It’s no mystery that women use marijuana now more than in the past. In 2018, a survey conducted by the California-based online marketplace Eaze, showed that women made up 38% of the entire userbase, twice as much as the year before. A trend that has only been increasing, and the industry has noticed. Today, the cannabis market is full of products that are women-centric or women-targeted: CBD bath bombs, low THC joints, or high-end topicals are just a few examples.
This increase in women’s buying intent got the attention of the University of Texas-Dallas’ Center of Brain Health that decided to launch this study to find out if they indeed craved cannabis more than men. The study involved 58 men and 54 women, all of them reported having consumed cannabis at least 5,000 times.
Their research determined that, at a neuronal level, cannabis affects men and women in the same way. The investigators drew this first conclusion after they conducted fMRI scans on all the participants while they showed them three objects: cannabis or cannabis paraphernalia, their favorite fruit, and a neutral object. They saw no difference in brain activity with any of the elements.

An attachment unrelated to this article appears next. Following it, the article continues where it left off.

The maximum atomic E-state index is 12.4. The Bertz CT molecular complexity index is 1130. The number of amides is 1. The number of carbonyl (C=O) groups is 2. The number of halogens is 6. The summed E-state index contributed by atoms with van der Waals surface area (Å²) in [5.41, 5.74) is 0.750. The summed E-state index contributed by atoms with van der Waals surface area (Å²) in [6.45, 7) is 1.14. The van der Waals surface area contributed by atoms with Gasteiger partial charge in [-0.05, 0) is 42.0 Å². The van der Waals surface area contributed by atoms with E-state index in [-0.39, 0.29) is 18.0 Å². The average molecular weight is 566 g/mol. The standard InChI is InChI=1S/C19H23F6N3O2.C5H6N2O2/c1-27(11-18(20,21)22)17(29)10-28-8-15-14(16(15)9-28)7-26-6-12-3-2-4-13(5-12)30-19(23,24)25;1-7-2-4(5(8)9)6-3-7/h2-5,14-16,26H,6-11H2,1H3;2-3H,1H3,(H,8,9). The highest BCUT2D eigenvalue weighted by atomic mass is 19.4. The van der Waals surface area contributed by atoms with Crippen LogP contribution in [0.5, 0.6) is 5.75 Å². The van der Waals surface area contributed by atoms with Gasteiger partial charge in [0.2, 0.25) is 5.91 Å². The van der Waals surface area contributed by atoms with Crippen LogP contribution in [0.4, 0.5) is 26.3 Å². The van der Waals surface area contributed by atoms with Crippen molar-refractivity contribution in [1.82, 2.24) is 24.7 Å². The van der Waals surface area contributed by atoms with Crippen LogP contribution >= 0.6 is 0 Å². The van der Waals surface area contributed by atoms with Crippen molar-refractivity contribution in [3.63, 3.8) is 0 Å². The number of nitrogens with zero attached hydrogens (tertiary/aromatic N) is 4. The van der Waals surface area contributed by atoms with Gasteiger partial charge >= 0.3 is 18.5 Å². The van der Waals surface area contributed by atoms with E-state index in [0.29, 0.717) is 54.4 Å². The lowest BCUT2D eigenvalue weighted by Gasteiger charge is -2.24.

But, on a more subjective, or as the researchers called, behavioral level, women did appear to have a higher proneness to consuming it compared to men. They gave the participants a cannabis object to hold, then they asked them to rate their urge to use cannabis from 1 to 10, with the latter being the most intense. The results did evidence higher cravings in women than in men: 5.5 vs. 4.6.